American Gothic was one of those Brilliant, But Canceled shows that, had it aired during the days of digital downloads and DVRs, might have stood a chance at lasting longer than a season. The show was dark but not morose, supernatural but not woowoo, and starred some stellar actors, including Gary Cole. Yes, the Office Space boss. Gary has a really wide acting range, if you didn’t know, and as the somewhat demonic Sheriff Buck he’s damn sexy.
But I’m getting ahead of myself.
American Gothic’s protagonist is 10-year-old Caleb Temple (Lucas Black), who resides in the fiction small town of Trinity, South Carolina. The story begins when Caleb’s life becomes a complete mess — his sister is murdered, his father is accused of said murder, then commits suicide, and the local sheriff has taken an unnatural interest in him. As the story progresses, we learn that Sheriff Buck (Gary Cole) has a deep connection to Caleb, that he’s capable of making bad and good things (of a supernatural nature) happen to the people in town, and he’s pretty damn ruthless. On the “good” side are Caleb’s distant cousin, a reporter from “the city”, a new doctor, also from some city (in the north), and his dead sister, now an angel watching over him.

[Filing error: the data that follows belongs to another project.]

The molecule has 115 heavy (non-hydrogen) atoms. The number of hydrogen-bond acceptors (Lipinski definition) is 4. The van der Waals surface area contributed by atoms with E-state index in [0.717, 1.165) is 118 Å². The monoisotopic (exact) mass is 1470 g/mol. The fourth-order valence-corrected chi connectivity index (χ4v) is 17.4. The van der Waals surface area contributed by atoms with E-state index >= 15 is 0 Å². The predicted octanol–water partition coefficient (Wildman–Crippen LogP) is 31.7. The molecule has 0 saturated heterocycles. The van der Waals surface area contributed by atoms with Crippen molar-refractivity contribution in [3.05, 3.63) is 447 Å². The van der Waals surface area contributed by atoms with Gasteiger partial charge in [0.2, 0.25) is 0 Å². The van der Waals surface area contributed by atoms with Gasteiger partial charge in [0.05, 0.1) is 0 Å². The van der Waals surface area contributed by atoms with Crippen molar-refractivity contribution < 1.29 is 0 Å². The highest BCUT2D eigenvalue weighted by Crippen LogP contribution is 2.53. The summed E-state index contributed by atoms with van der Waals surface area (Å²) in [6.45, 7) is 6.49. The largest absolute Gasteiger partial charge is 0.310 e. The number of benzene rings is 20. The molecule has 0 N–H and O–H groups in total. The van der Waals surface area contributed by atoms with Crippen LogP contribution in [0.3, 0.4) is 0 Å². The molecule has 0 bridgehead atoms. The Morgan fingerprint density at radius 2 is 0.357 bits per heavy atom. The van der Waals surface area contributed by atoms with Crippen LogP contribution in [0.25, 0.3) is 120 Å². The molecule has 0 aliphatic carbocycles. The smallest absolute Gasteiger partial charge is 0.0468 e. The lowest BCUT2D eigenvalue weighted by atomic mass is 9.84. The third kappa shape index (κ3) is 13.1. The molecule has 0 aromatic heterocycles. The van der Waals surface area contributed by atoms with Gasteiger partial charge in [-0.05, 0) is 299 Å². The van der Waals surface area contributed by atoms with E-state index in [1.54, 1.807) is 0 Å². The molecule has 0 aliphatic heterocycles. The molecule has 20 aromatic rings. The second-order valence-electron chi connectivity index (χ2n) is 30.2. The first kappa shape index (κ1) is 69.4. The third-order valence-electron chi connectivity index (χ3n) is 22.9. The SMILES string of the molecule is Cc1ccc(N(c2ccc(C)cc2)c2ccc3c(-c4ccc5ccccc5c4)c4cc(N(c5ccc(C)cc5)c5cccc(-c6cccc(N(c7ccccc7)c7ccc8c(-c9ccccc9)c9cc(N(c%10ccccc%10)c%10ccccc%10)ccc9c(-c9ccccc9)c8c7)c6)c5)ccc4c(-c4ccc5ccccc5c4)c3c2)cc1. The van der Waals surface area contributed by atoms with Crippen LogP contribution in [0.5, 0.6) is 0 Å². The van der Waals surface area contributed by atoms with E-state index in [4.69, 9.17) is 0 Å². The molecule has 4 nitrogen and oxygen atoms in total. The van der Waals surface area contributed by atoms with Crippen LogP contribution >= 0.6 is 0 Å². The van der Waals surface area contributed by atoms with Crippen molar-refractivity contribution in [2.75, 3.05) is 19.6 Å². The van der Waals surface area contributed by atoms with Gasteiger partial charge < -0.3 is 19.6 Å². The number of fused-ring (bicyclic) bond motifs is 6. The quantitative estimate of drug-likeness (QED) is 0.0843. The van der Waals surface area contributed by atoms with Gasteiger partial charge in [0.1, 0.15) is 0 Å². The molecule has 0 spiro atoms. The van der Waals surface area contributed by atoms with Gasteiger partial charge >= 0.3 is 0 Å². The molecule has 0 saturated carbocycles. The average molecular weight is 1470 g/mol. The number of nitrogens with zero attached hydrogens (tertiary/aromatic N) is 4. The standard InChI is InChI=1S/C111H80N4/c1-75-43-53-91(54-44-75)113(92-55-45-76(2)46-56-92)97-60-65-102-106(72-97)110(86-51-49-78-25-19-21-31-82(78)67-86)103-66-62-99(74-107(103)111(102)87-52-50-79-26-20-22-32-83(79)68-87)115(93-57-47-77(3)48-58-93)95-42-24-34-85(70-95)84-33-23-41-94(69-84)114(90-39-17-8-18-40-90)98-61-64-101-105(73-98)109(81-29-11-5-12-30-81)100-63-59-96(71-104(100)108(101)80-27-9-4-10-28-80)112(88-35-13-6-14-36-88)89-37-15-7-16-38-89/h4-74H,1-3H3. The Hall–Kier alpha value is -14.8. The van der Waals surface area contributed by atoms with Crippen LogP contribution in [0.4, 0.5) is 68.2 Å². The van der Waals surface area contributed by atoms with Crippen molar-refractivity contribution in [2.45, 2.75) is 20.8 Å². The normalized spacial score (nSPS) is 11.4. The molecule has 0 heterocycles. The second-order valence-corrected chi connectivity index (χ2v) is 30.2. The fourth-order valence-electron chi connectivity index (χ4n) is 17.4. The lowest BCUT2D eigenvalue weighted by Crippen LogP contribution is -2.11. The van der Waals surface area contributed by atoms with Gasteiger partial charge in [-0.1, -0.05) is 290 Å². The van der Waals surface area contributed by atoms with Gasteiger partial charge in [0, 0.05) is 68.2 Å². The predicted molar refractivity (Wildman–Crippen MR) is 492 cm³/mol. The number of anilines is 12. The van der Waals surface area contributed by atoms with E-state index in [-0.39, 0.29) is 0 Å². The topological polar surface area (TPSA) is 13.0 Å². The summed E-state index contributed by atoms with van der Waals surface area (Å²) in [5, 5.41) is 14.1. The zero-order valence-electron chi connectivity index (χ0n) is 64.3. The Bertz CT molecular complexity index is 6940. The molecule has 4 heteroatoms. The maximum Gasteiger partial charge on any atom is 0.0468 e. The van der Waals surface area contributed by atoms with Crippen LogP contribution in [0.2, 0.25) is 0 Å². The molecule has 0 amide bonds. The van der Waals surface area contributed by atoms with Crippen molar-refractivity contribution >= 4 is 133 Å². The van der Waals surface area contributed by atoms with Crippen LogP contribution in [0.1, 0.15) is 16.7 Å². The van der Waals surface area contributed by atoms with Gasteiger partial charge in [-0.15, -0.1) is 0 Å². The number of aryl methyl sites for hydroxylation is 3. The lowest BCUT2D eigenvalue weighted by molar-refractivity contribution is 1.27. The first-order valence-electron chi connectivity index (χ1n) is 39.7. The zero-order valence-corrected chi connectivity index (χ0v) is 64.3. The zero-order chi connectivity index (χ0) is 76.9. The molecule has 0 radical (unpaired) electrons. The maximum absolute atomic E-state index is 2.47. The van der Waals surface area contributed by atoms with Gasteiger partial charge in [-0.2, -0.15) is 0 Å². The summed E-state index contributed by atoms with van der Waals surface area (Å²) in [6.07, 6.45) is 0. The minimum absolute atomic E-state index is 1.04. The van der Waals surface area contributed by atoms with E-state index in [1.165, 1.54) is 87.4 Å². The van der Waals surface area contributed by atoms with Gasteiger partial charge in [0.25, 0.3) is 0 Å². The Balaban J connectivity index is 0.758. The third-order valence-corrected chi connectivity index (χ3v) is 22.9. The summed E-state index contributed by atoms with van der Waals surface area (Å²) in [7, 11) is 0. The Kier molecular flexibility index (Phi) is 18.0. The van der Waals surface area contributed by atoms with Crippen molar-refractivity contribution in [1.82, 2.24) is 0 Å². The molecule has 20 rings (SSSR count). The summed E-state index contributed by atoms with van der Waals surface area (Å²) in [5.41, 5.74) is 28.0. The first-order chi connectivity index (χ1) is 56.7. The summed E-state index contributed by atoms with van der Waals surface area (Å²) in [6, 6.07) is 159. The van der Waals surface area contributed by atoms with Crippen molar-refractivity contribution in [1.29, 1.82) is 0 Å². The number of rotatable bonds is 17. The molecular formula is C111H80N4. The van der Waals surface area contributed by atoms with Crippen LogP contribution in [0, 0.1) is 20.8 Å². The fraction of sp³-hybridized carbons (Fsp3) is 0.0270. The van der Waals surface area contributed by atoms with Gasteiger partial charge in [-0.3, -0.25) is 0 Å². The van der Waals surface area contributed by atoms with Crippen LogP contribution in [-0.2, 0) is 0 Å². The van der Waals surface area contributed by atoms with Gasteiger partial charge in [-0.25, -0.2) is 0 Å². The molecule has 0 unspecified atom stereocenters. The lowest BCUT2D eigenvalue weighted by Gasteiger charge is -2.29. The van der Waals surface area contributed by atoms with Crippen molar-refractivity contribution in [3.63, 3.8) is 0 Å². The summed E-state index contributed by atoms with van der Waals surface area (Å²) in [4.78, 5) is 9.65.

American Gothic balanced the darker aspects of its storylines with a little humor and mundane, but powerful, scenes that dealt with the hardships of being 10, small town life, and growing up. None of these elements came off as sappy, which is why the show worked.
Caleb is the show’s heart, but Sheriff Buck is its center. His charm and menace are in perfect balance. He’s shown to be cruel and evil, but, in one of my favorite episodes, also shown to be necessary. “Strong Arm Of The Law” illustrates what could happen to Trinity if Buck wasn’t there to “protect” its citizens. It also raises some interesting thoughts about the concept of a necessary evil.
Click over to Fantasy Magazine to see some of this show’s best episodes.